A first oscillator means contained within the housing 10 includes resistors and capacitors connected with an operational amplifier generally indicated at 22. By an appropriate selection of the elements, the first oscillator means thus provided functions for generating an audio tone signal having a first frequency. That frequency may, in one example of a circuit in accordance with the present invention, be on the order of 1300 Hertz. The frequency is not critical, as the exact frequencies are determined by the resistors and capacitors in a phase shift network. The oscillator is operated at minimum gain, so that the circuit oscillates near the edge of oscillatory gain and low distortion output is generated. The audio tone signal generated by the oscillator is passed through the first tone amplitude control means in the form of a potentiometer 12 and is delivered to an adder generally indicated at 24 and as described more fully hereinafter.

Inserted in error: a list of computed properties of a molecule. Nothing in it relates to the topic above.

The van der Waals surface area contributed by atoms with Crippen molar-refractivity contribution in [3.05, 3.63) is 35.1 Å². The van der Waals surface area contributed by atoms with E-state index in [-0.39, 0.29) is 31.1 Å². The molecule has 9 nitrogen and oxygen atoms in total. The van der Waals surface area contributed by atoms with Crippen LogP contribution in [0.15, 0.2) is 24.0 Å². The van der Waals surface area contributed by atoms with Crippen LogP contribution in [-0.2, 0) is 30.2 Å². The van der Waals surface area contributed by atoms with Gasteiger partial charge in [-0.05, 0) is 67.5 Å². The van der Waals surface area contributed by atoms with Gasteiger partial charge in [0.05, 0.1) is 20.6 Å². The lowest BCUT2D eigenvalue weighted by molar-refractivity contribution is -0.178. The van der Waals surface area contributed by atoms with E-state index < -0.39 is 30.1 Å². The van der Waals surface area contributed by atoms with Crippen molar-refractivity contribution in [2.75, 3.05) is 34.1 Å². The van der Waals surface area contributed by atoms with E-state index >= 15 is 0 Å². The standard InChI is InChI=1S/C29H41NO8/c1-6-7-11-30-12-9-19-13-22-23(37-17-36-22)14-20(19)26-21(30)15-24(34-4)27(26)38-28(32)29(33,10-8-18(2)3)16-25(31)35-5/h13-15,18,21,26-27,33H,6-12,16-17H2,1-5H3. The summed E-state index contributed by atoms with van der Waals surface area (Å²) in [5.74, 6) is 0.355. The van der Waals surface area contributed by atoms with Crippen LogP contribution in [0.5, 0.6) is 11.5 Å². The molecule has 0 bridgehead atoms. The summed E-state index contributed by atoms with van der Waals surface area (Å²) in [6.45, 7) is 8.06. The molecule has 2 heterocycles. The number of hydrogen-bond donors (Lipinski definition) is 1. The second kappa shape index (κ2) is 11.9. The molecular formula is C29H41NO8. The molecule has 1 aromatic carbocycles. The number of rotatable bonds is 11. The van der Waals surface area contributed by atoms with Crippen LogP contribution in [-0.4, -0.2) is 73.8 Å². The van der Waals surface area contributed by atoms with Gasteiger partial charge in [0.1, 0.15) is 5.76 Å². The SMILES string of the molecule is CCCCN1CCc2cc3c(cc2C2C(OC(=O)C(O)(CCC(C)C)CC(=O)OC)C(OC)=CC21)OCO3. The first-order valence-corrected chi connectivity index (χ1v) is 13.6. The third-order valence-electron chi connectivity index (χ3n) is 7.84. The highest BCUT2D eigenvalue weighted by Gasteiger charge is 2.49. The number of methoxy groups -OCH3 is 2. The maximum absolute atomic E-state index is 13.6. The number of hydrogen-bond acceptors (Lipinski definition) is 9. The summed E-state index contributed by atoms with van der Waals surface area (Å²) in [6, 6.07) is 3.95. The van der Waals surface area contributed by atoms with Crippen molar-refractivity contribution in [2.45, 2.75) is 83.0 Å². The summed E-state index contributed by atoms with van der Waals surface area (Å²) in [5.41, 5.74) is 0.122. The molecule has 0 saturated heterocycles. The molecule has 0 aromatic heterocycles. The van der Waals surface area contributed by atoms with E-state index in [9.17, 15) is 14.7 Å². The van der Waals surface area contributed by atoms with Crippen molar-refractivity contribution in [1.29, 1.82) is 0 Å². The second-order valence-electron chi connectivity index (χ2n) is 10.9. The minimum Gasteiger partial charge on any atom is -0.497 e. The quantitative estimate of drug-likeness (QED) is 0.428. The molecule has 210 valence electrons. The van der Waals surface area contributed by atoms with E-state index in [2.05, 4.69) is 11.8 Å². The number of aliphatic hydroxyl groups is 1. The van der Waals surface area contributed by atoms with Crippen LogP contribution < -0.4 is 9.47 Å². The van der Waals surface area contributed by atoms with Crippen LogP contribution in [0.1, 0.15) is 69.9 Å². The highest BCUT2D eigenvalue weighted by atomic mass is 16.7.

A second oscillator means constructed and operating in generally the same manner as the first oscillator means generates an audio tone signal having a second frequency. The second oscillator means includes an operational amplifier generally indicated at 25 and components similar to those of the first oscillator. In one operating embodiment of the present invention, the frequency generated by the second oscillator means is on the order of 1800 Hertz. The second signal frequency is also delivered to the adder 24, as described more fully hereinafter, through the second potentiometer 16.
It will be noted that each of the switches 11, 15 described hereinabove is a dual section switch. One section of each switch connects the battery 20 to the power supply voltage follower 21 and causes illumination of the LED 18. The other section of the switch controls delivery of the respective oscillator signal to the adder 24. That is, if either switch 11, 15 is "on," the other switch when "off" shorts the output of its corresponding oscillator to ground. Due to an isolation provided by the adder 24 to be described hereinafter, switching for one of the first and second oscillator means has no effect on the other of the oscillator means.